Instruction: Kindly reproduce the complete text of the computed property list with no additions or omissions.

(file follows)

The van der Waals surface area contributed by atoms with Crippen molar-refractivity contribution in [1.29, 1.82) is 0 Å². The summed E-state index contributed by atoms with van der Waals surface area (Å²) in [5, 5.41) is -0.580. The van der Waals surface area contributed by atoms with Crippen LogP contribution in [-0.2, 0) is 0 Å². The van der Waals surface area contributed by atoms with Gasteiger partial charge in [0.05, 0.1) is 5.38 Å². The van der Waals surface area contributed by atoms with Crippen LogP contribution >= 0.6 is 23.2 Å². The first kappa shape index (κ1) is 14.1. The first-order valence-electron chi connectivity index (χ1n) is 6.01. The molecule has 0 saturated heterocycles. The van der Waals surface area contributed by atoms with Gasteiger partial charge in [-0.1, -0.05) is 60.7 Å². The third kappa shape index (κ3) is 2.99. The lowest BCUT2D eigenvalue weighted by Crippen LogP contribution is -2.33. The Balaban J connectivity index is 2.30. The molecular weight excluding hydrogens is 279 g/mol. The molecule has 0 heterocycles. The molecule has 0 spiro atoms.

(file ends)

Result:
The van der Waals surface area contributed by atoms with Crippen molar-refractivity contribution in [1.29, 1.82) is 0 Å². The summed E-state index contributed by atoms with van der Waals surface area (Å²) in [5, 5.41) is -0.580. The van der Waals surface area contributed by atoms with Crippen LogP contribution in [-0.2, 0) is 0 Å². The van der Waals surface area contributed by atoms with Gasteiger partial charge in [0.05, 0.1) is 5.38 Å². The van der Waals surface area contributed by atoms with Crippen LogP contribution >= 0.6 is 23.2 Å². The first kappa shape index (κ1) is 14.1. The first-order valence-electron chi connectivity index (χ1n) is 6.01. The molecule has 0 saturated heterocycles. The van der Waals surface area contributed by atoms with Gasteiger partial charge in [-0.1, -0.05) is 60.7 Å². The third kappa shape index (κ3) is 2.99. The lowest BCUT2D eigenvalue weighted by Crippen LogP contribution is -2.33. The Balaban J connectivity index is 2.30. The molecular weight excluding hydrogens is 279 g/mol. The molecule has 0 heterocycles. The molecule has 0 spiro atoms.